Who Ate All The Pi?

Wednesday was the last day of February, and leap year questions aside that date marks the anniversary of the Raspberry Pi launch. The oldest commercially available Pi is now 6 years old, and to mark the occasion the Raspberry Pi people have put up a retrospective of all their different models.

There is a primordial prototype from [Eben Upton]’s bench that involves an Atmel processor, but the first board dangled in front of the public was a Broadcom one, the BCM2763 ‘micro DB’. This was a form factor like one of those Android TV sticks, and while it was not a Raspberry Pi internal design or indeed sporting the SoC to be used by the Pi itself, it was sufficient to capture the imagination of what would become the Raspberry Pi community.

If you got out of bed early (British time) on the 29th of February 2012 and tried to order one of the first commercially available boards, you were most likely to be out of luck. The relatively small first batch from China was oversubscribed massively, both the RS and Farnell websites went down completely for most of the day. We received our model at some point in May. It’s an over-used phrase, “And the rest is history”, but it seems entirely appropriate here. The Pi has passed through several iterations and increased in both computing power and memory, it has spawned a whole industry of peripherals, a huge community, and a host of competitors. We have quite a few of the boards in the blog post, but some of the more exotic ones have evaded us.

It’s not the best or most powerful board out there, many of its competitors can beat it on performance, but it remains the one to beat in small and cheap Linux-capable single board computers. Why is this the case? It has probably the best-supported Linux distro of all of them, and that community has already answered many of the queries you might find with your board.

So there’s the story, a successful product line, community, and foundation. The Pi blog piece is very much their PR, but it doesn’t need to gild the lily. However, that will not stop competitors from taking aim at its crown, and the field remains open for one of them to topple it. Which of course makes for fascinating stories for us here at Hackaday, so we’d encourage anybody with an electronics factory in China, a bright team, and some good ideas to give it a try. Meanwhile, we’ll be looking towards Cambridge for whatever new products will sport the fruity logo.

Another Introduction to FPGAs

FPGAs can have a steep learning curve, so getting started tutorials are a popular topic. Intel recently published a video titled “Basics of Programmable Logic: FPGA Architecture” and you can see it below. Of course, Intel bought Altera, so the material has a bit of Altera/Intel flavor to it, but the course is generic enough that the concepts will apply to just about any FPGA.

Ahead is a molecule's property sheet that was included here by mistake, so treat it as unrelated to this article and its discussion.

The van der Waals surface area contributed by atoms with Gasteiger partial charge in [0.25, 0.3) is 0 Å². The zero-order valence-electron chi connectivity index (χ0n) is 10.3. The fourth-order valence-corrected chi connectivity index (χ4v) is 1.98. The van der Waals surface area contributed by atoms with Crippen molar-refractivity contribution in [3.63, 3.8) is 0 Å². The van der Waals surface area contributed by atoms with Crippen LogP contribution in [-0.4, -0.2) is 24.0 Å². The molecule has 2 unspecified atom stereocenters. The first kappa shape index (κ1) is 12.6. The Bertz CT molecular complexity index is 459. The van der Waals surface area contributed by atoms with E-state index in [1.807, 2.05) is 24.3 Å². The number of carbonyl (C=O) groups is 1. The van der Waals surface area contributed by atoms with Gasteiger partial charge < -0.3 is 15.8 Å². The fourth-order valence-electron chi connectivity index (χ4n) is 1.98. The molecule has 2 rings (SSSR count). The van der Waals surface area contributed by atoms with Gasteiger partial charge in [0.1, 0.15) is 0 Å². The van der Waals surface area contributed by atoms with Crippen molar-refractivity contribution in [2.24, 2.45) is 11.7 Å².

Of course, if you do want to use Quartus, there are quite a few follow-on courses, including the wonderfully named “Become a [sic] FPGA Designer in 4 Hours.” We’d really like to see a sequel titled “Become a Proficient FPGA Designer in 9 Months” but Google didn’t turn that one up.

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Finding Noise with an Antenna

[K5ACL], aka [SignalSearch], recently brought his active receive loop antenna in off the roof to give it a checkup and perform any necessary maintenance. While it was in the shack, he took the opportunity to discuss how well it would perform indoors. The verdict? Not ideal. He’d mount it 50 feet away from the house if the HOA would let him.

Houses, and subsequently most ham shacks, are filled with noise sources that interfere badly with HF. So after spending a minute or so listening on an SDR, [K5ACL] demonstrates another use for this type of tightly-tuned antenna—as a noise detector.

The main culprit in [K5ACL]’s house is the ceiling light that’s right there in the shack. You can see the noise striping the waterfall as he turns it on and off. But the noise from the light is small potatoes compared to some other common household items, like those power line adapters that turn house wiring into networking cable. Those produce so much noise that even an active loop is really no match. Stay tuned after the break to watch [K5ACL] work the bands through the noise.

Loop antennas are great if you’re stuck in an apartment building or a congested city. They’re easy enough to make, whether you want a portable loop or a permanent installation.

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Pinging the Depths of a Rain Barrel

Rain barrels are a great way to go green, as long as your neighborhood doesn’t frown upon them. [NikonUser]’s barrel sits up high enough that he has to climb up on an old BBQ and half-dangle from the pipe to check the water level, all the while at the risk of encountering Australian spiders.

Arachnophobia, it turns out, is a great motivator. At first, [NikonUser] dreamed up a solar-powered IoT doodad that would check the level and report the result on a web page. He battled the Feature Creep and decided to build a handheld device that pings the water level with an ultrasonic sensor and displays it on a 7-segment.